The private pilot reported that, immediately after takeoff in the multi-engine airplane, the right engine experienced a total loss of power. The pilot aborted the takeoff; the airplane exited the end of the runway surface, impacted rough terrain, and came to rest upright. Examination of the right engine showed that the magneto distributor drive gears were not turning. Both damaged magnetos were removed and replaced with a slave set of magnetos. The right engine was installed in an engine test cell, and subsequently started and performed normally throughout the test cell procedure. The damaged magnetos from the right engine were disassembled. Both nylon magneto distributor gears exhibited missing gear teeth and brown discoloration. A review of maintenance records showed that the right engine had been operated for about 8 years and an estimated 697 hours since the most recent magneto overhauls had been completed. According to maintenance instructions from the engine manufacturer, the magnetos should be inspected every 500 hours and should be overhauled or replaced at the expiration of five years since the last overhaul. Guidance also indicated that discoloration of the drive gear is an indication that the gear had been exposed to extreme heat and should be replaced.
Probable cause:
A failure of the right engine magneto distributor drive gears, which resulted in a total loss of engine power during takeoff. Contributing to the accident was the operator's failure to inspect and maintain the magnetos in accordance with the engine manufacturer's specifications.
Final Report:

Crash of a Cessna 401 near Chanute: 4 killed

Date & Time: May 11, 2012 at 1630 LT
Type of aircraft:
Operator:
Registration:
N9DM
Flight Phase:
Flight Type:
Survivors:
Yes
Schedule:
Tulsa - Council Bluffs
MSN:
401-0123
YOM:
1991
Location:
Crew on board:
1
Crew fatalities:
Pax on board:
4
Pax fatalities:
Other fatalities:
Total fatalities:
4
Captain / Total flying hours:
613
Captain / Total hours on type:
13.00
Aircraft flight hours:
2455
Circumstances:
While en route to the destination airport, the pilot turned on the cabin heater and, afterward, an unusual smell was detected by the occupants and the ambient air temperature increased. When the pilot turned the heater off, dark smoke entered the cabin and obscured the occupants' vision. The smoke likely interfered with the pilot’s ability to identify a safe landing site. During the subsequent emergency landing attempt to a field, the airplane’s wing contacted the ground and the airplane cartwheeled. Examination of the airplane found several leaks around weld points on the combustion chamber of the heater unit. A review of logbook entries revealed that the heater was documented as inoperative during the most recent annual inspection. Although a work order indicated that maintenance work was completed at a later date, there was no logbook entry that returned the heater to service. There were no entries in the maintenance logbooks that documented any testing of the heater or tracking of the heater's hours of operation. A flight instructor who flew with the pilot previously stated that the pilot used the heater on the accident airplane at least once before the accident flight. The heater’s overheat warning light activated during that flight, and the heater shut down without incident. The flight instructor showed the pilot how to reset the overheat circuit breaker but did not follow up on its status during their instruction. There is no evidence that a mechanic examined the airplane before the accident flight. Regarding the overheat warning light, the airplane flight manual states that the heater “should be thoroughly checked to determine the reason for the malfunction” before the overheat switch is reset. The pilot’s use of the heater on the accident flight suggests that he did not understand its status and risk of its continued use without verifying that it had been thoroughly checked as outlined in the airplane flight manual. A review of applicable airworthiness directives found that, in comparison with similar combustion heater units, there is no calendar time limit that would require periodic inspection of the accident unit. In addition, there is no guidance or instruction to disable the heater such that it could no longer be activated in the airplane if the heater was not airworthy.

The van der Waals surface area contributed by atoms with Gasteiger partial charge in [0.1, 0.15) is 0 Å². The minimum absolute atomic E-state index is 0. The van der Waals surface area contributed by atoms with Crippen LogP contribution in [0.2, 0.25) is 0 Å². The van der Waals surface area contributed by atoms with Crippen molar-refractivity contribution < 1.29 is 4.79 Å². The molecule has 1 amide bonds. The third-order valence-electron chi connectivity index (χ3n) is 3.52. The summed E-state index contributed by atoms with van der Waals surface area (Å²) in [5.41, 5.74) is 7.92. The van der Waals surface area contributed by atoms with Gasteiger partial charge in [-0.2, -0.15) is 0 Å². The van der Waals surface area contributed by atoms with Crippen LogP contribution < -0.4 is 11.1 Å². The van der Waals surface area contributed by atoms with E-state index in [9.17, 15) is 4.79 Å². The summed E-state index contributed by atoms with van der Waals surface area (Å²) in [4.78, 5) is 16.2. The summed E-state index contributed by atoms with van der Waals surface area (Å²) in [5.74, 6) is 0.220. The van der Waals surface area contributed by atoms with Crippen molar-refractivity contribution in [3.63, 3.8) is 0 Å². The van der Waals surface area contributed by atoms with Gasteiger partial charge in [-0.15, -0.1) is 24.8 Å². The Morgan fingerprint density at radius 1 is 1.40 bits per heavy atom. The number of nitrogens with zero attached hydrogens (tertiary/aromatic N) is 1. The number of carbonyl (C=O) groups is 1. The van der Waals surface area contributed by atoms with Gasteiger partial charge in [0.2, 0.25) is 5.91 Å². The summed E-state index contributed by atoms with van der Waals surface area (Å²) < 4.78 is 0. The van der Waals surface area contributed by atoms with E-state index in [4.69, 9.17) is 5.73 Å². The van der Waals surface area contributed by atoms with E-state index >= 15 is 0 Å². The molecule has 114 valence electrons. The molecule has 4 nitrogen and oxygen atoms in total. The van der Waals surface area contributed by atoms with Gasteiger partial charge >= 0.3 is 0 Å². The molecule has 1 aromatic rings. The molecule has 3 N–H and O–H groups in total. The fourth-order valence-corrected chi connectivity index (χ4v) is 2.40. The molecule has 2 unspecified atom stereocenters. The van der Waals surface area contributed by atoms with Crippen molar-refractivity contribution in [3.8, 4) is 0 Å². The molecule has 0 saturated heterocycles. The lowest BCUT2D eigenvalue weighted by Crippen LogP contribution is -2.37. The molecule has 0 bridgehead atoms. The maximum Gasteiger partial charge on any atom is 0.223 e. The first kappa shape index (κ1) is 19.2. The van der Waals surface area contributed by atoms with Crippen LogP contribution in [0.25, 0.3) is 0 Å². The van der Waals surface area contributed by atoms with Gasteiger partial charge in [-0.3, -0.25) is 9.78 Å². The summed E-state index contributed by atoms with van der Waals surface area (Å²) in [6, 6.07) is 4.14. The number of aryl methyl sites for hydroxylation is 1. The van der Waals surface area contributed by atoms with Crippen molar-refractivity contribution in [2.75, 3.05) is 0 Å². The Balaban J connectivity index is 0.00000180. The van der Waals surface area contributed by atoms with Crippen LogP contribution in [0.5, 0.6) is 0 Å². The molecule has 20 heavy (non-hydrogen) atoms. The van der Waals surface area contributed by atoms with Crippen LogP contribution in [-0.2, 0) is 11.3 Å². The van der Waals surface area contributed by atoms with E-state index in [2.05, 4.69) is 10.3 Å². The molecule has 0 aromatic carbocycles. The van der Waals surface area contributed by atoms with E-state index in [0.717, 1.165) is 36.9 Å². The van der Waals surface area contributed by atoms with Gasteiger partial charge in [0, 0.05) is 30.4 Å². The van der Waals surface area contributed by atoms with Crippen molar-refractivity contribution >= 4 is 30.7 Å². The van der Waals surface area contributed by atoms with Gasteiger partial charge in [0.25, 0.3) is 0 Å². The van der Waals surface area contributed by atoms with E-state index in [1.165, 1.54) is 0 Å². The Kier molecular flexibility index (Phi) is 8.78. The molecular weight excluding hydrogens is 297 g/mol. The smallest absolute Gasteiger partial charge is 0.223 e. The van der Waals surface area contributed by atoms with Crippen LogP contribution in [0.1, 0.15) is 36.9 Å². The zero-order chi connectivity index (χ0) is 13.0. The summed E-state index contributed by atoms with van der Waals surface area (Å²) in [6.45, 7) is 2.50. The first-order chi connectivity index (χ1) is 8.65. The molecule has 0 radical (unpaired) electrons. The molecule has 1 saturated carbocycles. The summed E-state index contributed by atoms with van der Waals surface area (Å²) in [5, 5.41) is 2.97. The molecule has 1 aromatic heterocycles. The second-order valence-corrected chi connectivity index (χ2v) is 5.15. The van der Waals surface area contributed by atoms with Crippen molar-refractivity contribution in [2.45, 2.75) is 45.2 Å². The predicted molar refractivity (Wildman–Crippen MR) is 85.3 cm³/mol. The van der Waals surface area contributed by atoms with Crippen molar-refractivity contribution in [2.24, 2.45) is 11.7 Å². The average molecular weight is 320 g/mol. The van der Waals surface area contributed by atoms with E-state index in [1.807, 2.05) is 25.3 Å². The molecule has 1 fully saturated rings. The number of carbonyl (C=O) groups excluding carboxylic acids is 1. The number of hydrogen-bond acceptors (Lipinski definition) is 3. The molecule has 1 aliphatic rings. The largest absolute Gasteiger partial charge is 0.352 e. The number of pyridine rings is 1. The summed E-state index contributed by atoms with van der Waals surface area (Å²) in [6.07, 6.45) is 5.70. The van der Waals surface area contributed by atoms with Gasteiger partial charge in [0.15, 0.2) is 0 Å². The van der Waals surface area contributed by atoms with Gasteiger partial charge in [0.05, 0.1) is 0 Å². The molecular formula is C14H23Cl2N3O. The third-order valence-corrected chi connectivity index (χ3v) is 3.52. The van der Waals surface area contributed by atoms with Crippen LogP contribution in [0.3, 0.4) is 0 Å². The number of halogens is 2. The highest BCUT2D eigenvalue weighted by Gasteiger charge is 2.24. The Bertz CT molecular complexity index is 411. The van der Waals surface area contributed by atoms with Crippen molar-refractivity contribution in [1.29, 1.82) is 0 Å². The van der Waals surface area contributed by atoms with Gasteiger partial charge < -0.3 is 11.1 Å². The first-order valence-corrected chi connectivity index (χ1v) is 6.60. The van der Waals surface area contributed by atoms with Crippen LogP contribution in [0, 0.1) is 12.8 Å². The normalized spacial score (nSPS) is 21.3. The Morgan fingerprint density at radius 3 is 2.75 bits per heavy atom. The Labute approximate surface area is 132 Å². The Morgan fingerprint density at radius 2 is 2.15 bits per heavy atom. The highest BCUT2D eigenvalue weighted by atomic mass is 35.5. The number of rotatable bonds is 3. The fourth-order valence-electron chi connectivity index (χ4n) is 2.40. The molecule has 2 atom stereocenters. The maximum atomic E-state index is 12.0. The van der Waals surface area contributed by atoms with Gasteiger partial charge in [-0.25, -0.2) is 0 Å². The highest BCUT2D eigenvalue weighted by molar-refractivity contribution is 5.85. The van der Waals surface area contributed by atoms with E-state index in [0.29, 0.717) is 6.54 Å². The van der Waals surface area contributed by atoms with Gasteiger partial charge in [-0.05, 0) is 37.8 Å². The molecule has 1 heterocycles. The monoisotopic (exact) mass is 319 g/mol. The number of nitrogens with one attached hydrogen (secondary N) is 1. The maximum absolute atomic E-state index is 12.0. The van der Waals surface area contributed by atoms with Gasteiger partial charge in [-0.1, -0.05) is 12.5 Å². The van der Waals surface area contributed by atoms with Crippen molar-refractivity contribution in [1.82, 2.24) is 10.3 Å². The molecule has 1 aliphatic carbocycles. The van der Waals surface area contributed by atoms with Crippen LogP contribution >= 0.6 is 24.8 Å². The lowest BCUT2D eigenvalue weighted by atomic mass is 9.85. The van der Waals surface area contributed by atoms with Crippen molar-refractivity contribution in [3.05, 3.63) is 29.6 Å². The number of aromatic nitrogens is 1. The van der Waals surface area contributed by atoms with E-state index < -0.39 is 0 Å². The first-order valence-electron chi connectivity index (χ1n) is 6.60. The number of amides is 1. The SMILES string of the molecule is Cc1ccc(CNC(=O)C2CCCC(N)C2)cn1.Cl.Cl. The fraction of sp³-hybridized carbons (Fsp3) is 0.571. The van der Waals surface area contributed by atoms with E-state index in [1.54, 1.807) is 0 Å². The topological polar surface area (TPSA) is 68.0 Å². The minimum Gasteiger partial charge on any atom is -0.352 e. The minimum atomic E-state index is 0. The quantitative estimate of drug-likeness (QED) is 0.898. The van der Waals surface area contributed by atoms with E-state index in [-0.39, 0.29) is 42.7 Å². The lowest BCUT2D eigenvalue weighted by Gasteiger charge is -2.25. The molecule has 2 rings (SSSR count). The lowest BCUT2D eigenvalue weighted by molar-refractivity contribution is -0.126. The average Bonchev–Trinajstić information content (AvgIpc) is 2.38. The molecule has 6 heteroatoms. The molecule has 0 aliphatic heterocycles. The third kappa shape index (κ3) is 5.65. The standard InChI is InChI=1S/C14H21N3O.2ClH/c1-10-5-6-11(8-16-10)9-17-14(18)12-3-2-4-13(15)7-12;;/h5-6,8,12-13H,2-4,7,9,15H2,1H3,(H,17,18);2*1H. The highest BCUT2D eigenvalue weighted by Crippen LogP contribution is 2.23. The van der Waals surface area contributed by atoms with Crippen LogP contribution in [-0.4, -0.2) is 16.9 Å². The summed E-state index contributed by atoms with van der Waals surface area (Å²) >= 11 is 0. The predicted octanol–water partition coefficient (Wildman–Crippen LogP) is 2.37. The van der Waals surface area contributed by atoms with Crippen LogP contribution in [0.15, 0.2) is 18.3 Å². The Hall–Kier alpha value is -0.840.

Probable cause:
The malfunction of the cabin heater, which resulted in an inflight fire and smoke in the airplane. Contributing to the accident was the pilot’s lack of understanding concerning the status of the airplane's heater system following and earlier overheat event and risk of its continued use. Also contributing were the inadequate inspection criteria for the cabin heater.
Final Report:

Crash of a Cessna 401A in Gladewater

Date & Time: Nov 12, 2011 at 1635 LT
Type of aircraft:
Operator:
Registration:
N531MH
Flight Type:
Survivors:
Yes
Schedule:
Natchitoches - Gladewater
MSN:
401-0097
YOM:
1969
Crew on board:
1
Crew fatalities:
Pax on board:
4
Pax fatalities:
Other fatalities:
Total fatalities:
0
Captain / Total flying hours: